A Reading Party in the Long Vacation
Father Tom and the Pope
La Petite Madelaine. By Mrs Southey
Bob Burke's Duel with Ensign Brady. By the late William Maginn, LL.D.
The Headsman: A Tale of Doom
The Wearyful Woman. By John Galt
l sponsors--the geese and the herrings--seem to me to have been somewhat hardly used; having done more for their namesakes than, as far as I can learn, their royal successors even promised.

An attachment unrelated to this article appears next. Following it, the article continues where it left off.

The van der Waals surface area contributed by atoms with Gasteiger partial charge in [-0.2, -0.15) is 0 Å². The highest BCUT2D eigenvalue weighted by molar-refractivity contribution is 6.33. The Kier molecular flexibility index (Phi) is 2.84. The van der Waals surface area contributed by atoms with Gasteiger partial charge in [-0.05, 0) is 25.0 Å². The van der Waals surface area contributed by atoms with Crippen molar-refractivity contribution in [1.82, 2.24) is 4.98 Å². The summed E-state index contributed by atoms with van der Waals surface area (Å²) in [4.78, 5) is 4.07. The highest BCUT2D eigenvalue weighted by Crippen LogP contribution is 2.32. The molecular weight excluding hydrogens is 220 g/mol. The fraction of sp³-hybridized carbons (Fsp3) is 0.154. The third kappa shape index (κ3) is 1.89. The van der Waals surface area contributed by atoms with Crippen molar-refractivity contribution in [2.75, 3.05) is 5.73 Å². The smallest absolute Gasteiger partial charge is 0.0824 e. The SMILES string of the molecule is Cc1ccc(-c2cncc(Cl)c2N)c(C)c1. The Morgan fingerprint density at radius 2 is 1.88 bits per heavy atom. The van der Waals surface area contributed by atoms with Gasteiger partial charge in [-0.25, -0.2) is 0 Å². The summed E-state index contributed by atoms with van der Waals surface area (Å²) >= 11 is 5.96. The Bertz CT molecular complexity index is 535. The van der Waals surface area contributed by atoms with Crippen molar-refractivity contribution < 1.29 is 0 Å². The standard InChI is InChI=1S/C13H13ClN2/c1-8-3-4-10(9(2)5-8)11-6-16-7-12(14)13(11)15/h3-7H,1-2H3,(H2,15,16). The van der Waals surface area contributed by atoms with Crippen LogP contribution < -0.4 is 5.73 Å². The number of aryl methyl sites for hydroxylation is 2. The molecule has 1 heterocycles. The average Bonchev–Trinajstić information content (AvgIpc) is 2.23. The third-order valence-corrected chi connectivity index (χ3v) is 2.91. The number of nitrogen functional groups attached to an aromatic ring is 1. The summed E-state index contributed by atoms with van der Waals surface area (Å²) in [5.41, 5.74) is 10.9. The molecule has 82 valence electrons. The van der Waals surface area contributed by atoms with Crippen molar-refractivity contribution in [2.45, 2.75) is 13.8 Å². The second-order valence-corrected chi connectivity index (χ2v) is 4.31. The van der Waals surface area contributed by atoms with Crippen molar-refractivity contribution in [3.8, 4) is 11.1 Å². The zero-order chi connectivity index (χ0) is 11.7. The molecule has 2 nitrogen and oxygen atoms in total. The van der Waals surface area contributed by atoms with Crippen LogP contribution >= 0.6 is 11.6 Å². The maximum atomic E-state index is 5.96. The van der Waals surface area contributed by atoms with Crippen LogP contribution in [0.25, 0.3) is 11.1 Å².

Glyndewi was rising, however, in more respects than in the matter of taste in nomenclature. Tall houses, all front and windows, were stuck up here and there; sometimes with a low fisherman's cottage between them, whose sinking roof and bulging walls looked as if, like the frog in the fable, it had burst in the vain attempt to rival its majestic neighbour. At one end stood a large hotel with a small business, and an empty billiard-room; at the other, a wall six inches high marked the spot where subscription-rooms were to be built for the accommodation of visitors and the public generally, as set forth in the prospectus, as soon as the visitors and the public chose to find the money. Nearly the whole of the village was the property of a gentleman who had built the hotel and billiard-room, and run up a few lodging-hous